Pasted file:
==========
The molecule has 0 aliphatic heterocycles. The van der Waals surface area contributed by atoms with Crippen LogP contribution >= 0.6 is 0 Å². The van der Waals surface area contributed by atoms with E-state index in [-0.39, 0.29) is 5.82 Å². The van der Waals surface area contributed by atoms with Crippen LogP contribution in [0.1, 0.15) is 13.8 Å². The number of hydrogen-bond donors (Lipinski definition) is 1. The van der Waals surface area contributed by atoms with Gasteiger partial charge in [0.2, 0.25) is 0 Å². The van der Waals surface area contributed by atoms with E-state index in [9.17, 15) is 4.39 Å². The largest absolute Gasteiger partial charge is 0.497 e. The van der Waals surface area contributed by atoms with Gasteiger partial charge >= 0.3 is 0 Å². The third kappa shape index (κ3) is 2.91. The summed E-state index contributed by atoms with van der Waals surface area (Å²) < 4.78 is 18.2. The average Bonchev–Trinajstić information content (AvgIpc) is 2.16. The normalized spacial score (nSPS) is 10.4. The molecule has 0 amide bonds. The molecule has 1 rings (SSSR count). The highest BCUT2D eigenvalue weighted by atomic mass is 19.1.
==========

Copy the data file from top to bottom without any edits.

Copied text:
The molecule has 0 aliphatic heterocycles. The van der Waals surface area contributed by atoms with Crippen LogP contribution >= 0.6 is 0 Å². The van der Waals surface area contributed by atoms with E-state index in [-0.39, 0.29) is 5.82 Å². The van der Waals surface area contributed by atoms with Crippen LogP contribution in [0.1, 0.15) is 13.8 Å². The number of hydrogen-bond donors (Lipinski definition) is 1. The van der Waals surface area contributed by atoms with Gasteiger partial charge in [0.2, 0.25) is 0 Å². The van der Waals surface area contributed by atoms with E-state index in [9.17, 15) is 4.39 Å². The largest absolute Gasteiger partial charge is 0.497 e. The van der Waals surface area contributed by atoms with Gasteiger partial charge >= 0.3 is 0 Å². The third kappa shape index (κ3) is 2.91. The summed E-state index contributed by atoms with van der Waals surface area (Å²) < 4.78 is 18.2. The average Bonchev–Trinajstić information content (AvgIpc) is 2.16. The normalized spacial score (nSPS) is 10.4. The molecule has 0 amide bonds. The molecule has 1 rings (SSSR count). The highest BCUT2D eigenvalue weighted by atomic mass is 19.1.